PORTLAND — Brandon Berry didn’t win or lose on Saturday night, and that might have been the most fitting finish of all.

Fighting in the memory of his good friend Joel Bishop, Berry, of West Forks, fought to a majority draw with Eric Palmer of Uniontown, Pennsylvania, in a six-round welterweight bout as part of Portland Boxing Club’s All Star Boxing card at the Portland Expo. The fight was originally called as a majority decision for Palmer, but a clerical error in the scoring discovered approximately 20 minutes after the conclusion changed the result to a majority draw. Two of the three ringside judges had the fight scored even.

Bishop, who was killed in a single-car accident in The Forks on Oct. 1 — on his way home from Berry’s wedding, where he was the co-best man — fought twice professionally as a heavyweight. Each of those fights ended in a draw.

“When the fight was over, winning and losing wasn’t on my mind,” said Berry, who hadn’t fought in 17 months. “About a week ago, I was thinking that I had to win for Joel. I couldn’t do all of this and lose. But I said that a draw wouldn’t be bad. It would be fitting. If this night’s really for Joel, then why not go out with a draw?

“This is what it was supposed to be.”

It was an emotional night that Berry kept in check. Palmer, who left the building believing he had won the fight, offered nothing but praise for Berry’s effort given the circumstances.

“I knew (Berry’s) story coming in, I knew he just lost a close friend. I had the utmost respect for him. I honestly felt bad. I have a huge heart, and I honestly felt bad for him,” Palmer said. “At the same time, I’m here to do a job. I have a family, I have a little girl, and I’m here to support my family. When I got in the ring, I tried to forget everything he had going on. I knew if I stuck to the game plan, I could beat him.”

Standing in the ring with his gloves off while awaiting the decision from ring announcer Lee Bals, Berry mouthed the words “I’m back.” In addition to getting through the emotional weight Berry was carrying, he was also returning to the ring for the first time since June 2016 after his third surgery on his left shoulder.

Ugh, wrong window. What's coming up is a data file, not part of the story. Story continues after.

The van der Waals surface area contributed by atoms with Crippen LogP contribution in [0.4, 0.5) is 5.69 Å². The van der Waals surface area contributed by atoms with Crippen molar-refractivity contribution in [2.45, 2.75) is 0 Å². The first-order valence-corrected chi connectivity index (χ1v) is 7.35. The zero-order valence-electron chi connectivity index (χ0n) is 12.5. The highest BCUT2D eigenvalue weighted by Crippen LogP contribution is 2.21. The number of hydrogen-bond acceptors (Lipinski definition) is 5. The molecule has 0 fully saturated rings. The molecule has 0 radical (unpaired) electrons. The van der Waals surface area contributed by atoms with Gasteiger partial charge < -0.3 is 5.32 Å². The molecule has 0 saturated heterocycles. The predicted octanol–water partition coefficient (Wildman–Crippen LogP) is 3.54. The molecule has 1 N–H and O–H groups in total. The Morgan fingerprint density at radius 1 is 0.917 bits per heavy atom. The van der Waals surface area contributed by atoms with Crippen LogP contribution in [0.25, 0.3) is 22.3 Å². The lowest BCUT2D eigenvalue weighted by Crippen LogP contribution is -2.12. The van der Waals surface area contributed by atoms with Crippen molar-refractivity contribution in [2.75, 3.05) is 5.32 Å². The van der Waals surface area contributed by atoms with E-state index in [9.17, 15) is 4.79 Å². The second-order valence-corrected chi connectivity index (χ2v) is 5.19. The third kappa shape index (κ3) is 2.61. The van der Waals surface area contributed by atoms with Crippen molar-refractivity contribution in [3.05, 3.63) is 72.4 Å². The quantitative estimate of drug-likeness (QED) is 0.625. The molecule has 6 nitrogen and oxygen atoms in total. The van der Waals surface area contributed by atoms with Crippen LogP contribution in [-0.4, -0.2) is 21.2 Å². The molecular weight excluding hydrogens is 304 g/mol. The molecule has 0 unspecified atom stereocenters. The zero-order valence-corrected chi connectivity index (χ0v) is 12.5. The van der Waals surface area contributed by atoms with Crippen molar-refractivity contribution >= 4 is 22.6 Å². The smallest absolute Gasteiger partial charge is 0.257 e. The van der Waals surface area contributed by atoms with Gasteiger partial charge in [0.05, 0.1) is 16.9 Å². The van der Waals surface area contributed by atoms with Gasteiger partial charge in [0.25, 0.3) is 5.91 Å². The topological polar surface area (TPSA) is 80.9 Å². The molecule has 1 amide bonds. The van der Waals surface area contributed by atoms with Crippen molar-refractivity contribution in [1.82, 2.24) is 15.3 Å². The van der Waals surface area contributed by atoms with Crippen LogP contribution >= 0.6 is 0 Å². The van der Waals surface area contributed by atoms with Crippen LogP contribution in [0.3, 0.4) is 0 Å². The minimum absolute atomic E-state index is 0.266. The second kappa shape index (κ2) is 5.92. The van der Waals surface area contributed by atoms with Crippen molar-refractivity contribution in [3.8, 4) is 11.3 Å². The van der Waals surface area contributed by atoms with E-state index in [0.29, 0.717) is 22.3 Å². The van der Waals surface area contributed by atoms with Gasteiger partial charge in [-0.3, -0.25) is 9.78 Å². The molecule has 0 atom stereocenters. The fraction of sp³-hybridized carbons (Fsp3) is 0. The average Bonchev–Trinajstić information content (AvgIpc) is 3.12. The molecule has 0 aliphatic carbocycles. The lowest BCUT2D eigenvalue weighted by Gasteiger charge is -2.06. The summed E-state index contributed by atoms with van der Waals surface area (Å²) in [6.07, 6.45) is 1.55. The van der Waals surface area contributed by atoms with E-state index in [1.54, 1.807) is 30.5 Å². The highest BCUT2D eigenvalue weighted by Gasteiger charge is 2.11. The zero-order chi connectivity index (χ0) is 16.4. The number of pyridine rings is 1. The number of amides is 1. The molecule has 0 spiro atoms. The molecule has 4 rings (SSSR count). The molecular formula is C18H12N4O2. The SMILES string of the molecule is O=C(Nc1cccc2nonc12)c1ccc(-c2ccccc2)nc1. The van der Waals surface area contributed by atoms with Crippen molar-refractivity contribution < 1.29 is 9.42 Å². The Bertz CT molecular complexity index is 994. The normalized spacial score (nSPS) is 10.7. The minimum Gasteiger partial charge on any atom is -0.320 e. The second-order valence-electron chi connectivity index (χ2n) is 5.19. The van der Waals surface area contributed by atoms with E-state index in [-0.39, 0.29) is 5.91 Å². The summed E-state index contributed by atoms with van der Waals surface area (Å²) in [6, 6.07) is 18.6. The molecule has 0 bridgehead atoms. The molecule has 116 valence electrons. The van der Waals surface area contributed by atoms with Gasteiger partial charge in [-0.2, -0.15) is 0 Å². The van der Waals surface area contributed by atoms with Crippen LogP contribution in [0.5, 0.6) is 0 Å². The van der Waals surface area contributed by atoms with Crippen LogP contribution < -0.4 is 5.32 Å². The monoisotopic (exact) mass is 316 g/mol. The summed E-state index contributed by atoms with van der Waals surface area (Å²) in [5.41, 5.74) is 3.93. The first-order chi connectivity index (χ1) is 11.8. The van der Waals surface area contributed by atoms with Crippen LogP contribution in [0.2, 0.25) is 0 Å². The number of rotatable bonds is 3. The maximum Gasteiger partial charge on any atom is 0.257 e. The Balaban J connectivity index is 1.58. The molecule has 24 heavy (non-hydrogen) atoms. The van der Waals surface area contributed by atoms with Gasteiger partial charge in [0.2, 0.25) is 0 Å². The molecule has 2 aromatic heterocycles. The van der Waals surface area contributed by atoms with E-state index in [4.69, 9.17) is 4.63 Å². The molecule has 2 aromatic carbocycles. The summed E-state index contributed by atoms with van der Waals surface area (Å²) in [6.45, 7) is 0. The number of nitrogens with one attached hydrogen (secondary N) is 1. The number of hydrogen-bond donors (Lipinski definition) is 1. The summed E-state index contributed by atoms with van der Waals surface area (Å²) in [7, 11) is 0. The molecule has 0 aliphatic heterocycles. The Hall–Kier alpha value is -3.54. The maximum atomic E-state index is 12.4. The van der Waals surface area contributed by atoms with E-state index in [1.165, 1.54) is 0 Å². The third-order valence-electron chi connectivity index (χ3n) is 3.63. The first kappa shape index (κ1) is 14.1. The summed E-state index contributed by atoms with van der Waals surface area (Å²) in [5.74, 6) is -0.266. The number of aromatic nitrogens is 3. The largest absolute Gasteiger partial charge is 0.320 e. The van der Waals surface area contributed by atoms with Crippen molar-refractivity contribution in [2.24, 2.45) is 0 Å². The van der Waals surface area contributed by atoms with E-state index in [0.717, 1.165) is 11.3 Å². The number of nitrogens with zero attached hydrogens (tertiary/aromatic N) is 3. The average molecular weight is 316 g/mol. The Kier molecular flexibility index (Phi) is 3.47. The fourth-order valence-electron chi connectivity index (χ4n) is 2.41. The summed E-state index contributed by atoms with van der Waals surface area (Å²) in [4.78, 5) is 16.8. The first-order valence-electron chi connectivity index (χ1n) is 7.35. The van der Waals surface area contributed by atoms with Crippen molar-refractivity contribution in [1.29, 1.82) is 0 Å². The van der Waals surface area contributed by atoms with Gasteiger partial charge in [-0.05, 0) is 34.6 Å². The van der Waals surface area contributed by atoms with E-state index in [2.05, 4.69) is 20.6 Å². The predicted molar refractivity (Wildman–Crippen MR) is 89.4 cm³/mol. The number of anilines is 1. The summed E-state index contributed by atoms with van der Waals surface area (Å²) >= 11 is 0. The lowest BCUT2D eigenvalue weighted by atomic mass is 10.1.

He declared his shoulder fit.

“I made this decision (to fight) on pure emotion. That’s not enough time to get ready when you’ve had this much of a layoff,” Berry said. “The shoulder felt great, and the left arm is not even on my mind. I was throwing hard hooks and landing hard hooks.

“I just have to get right back in the gym and get in better shape.”

Berry started quietly in the first round, but Palmer wasn’t much busier. In the second round, Berry was stunned by a right hook from Palmer in the final 10 seconds, and by the third round the smaller Berry had begun to find his way inside Palmer’s substantial reach advantage.

Berry looked comfortable in the fourth round for the first time in the fight, and in the fifth round he emerged to chants of “Baby Bull” — Bishop’s nickname — to which he nodded approval. Berry was cut over his right eye early in the final round, though he did press forward while imploring Palmer to mix things up with him at close range. The bout ended with the two trading blows to the final bell.

At times Berry, who beat Palmer by decision three years ago, seemed irked by some of Palmer’s tactics, which included quick punches coming out of breaks.

“He’s a crafty dude. He knows how to fight,” said Berry, who needed 14 stitches to close the wound afterwards. “This is what it’s supposed to be. Joel couldn’t even say ‘boxing’ without getting a bloody nose… It’s things like this that make you realize that you don’t have control and maybe this is all written. This is the way it was supposed to be.”

Like Berry, Palmer only had a few weeks to train for the fight.

“I hurt him a couple of times early,” Palmer said. “I only trained for two and a half weeks. I felt like if I had more time (to train), I could have gotten him out of there.”

In the main event, John Thompson of Newark, New Jersey, beat Portland’s Russell Lamour Jr. in an eight-round split decision to win the vacant IBA North American Middleweight Championship. Thompson’s powerful left jab and early combinations cut Lamour early, and Lamour never seemed to find his offensive rhythm through the middle rounds of the bout.

Portland firefighter Jason Quirk remained undefeated with a fourth-round knockout of Siri Mikael Bosse of Charleston, West Virginia, in the co-main event. On the undercard, Lewiston’s Christiano Pedro made extremely quick work of John Hantzoupolas, with the fight stopped just 39 seconds into the first round. Pedro briefly dropped Hantzoupolas to one knee, prompting the fight to be stopped.

The fight of the night belonged to Brandon Montella of Woburn, Massachusetts, who twice went down in the first round and appeared on the verge of certain defeat — before recovering to land a vicious body shot to Austin Marcum at the 2:17 mark of the third round, knocking the West Virginian to the canvas and prompting a stoppage for a TKO win.

Travis Barrett — 621-5621

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Twitter: @TBarrettGWC